Watcher of the Skies: Stargazing in Pennsylvania (and elsewhere)

A view of Scorpius over Coudersport, Pa. in August 2015.

A view of Scorpius over Coudersport, Pa. in August 2015.

It was a good summer for stargazing, it seems like. We had a few conjunctions, with different planets (Venus, Jupiter, etc.) dancing fairly close to the moon. Back in July, I got to join the North Jersey Astronomical Group for a moon-viewing party in Verona. And there was a lot of excitement on the astronomy front about the Pluto flyby photos.

But let’s face it, being this close to New York, as I am, your chances at being able to stargaze are a bit limited.

Earlier in the year, I’d had a co-worker tell me about Cherry Springs State Park out in north-central Pennsylvania earlier in the year. Now, a lot of people come to this part of the Keystone State for one reason: stargazing. And we’re talking stargazing as an Olympic-level sport: this part of Pennsylvania has been designated as Dark Sky territory. What that means is, the levels of light pollution from nearby cities and towns are virtually nil.

So that’s what we did out in Pennsylvania in August, in addition to checking out rail trails and state parks. We’d timed the trip so that it would fall around the time of the Perseids meteor shower in early August.

One of the observatories on the

One of the observatories on the “Cygnus” aisle of the Astronomy Observation Field at Cherry Springs State Park.

Full disclosure – for various reasons, we did our various astronomy-related activities at other places. But we included a visit to Cherry Springs itself in the itinerary. At the park, the main Astronomy Observation Field has a couple of aisles of telescope pads, as well as four observatory domes. And the different aisles on the field have names like Cygnus, Orion, and so forth. You could tell that there were some seriously gung-ho stargazers there; we saw some people with telephoto lenses that were more than a foot long.

Cherry Springs does guided “tours” of the sky on certain days of the week, over in the field reserved for day users and non-campers. (For the main field, they’ve got very strict rules about cars entering after sundown – you’ve got to turn down your lights, for one thing. It’s also recommended that you put a red filter on your flashlight.) The tours fill up pretty quickly, so you have to book well in advance.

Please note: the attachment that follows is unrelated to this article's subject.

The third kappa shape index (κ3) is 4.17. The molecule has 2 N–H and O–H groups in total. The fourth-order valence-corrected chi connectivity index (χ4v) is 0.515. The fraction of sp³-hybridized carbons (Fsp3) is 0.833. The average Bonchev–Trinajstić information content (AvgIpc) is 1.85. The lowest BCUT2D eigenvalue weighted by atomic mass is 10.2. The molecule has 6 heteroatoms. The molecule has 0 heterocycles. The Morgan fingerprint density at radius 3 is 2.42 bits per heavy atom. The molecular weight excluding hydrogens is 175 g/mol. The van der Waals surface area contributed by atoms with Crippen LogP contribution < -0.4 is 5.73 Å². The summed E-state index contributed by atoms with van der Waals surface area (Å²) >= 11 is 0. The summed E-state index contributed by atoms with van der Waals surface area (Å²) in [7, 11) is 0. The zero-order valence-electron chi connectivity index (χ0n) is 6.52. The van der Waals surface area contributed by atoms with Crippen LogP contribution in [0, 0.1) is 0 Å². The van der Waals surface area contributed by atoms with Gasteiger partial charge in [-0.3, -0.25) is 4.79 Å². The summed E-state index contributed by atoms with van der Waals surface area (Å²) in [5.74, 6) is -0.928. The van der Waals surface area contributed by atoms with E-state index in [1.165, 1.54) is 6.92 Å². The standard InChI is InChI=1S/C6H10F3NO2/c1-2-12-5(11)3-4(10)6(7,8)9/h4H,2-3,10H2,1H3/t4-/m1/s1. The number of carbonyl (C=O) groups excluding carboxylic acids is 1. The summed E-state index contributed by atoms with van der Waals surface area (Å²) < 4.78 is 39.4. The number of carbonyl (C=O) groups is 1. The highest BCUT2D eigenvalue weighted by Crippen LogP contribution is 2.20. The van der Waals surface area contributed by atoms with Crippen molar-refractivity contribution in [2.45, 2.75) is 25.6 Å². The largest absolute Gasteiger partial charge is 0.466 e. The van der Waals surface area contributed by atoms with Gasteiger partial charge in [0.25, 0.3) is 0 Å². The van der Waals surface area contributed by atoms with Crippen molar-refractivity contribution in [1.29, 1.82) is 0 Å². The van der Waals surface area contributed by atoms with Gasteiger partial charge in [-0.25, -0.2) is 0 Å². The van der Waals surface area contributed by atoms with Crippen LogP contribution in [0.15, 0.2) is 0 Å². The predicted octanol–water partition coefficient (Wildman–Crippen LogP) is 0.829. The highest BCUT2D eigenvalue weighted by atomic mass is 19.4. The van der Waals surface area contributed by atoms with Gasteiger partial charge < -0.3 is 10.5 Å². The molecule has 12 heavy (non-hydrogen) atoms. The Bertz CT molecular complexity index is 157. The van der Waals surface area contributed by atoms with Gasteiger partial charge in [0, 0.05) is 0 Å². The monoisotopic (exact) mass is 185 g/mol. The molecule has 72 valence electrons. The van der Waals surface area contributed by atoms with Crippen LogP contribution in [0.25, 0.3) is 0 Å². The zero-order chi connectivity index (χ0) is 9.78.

*

The house where we were staying was near Coudersport, which is not too far from Cherry Springs. And there was a rather sizeable field near the house, so that became our own private planetarium. As night started to fall on our first evening, we trekked out to the field with cameras, mini-tripods and picnic blankets. We’d even invested in a new telescope, which we brought out to the field on subsequent sky-watching sessions.

This was my first real foray into night sky photography. I’ve learned that a lot of it involves pointing your camera in the general direction of the constellation you wish to photograph, hitting the shutter on the 20-second delay, and praying that no one walks in front of your camera right at that moment.

We lucked out: just as we were getting settled in the field, a meteor (a fairly large one, too) went zooming right through Scorpius’s claws. And then just to the left, there was the “teapot” part of Sagittarius coming up over the treeline. And way over our heads was the silvery mist of the Milky Way.

On the average night in northern New Jersey, even with clear skies, you won’t be able to see a third of the stars you’d see on a clear night over Coudersport and Cherry Springs. There’s something about seeing a sky full of stars and planets that, besides being really beautiful, really reminds you of your place in the universe.

For further reading:

Cherry Springs State Park: Pennsylvania Department of Conservation and Natural Resources

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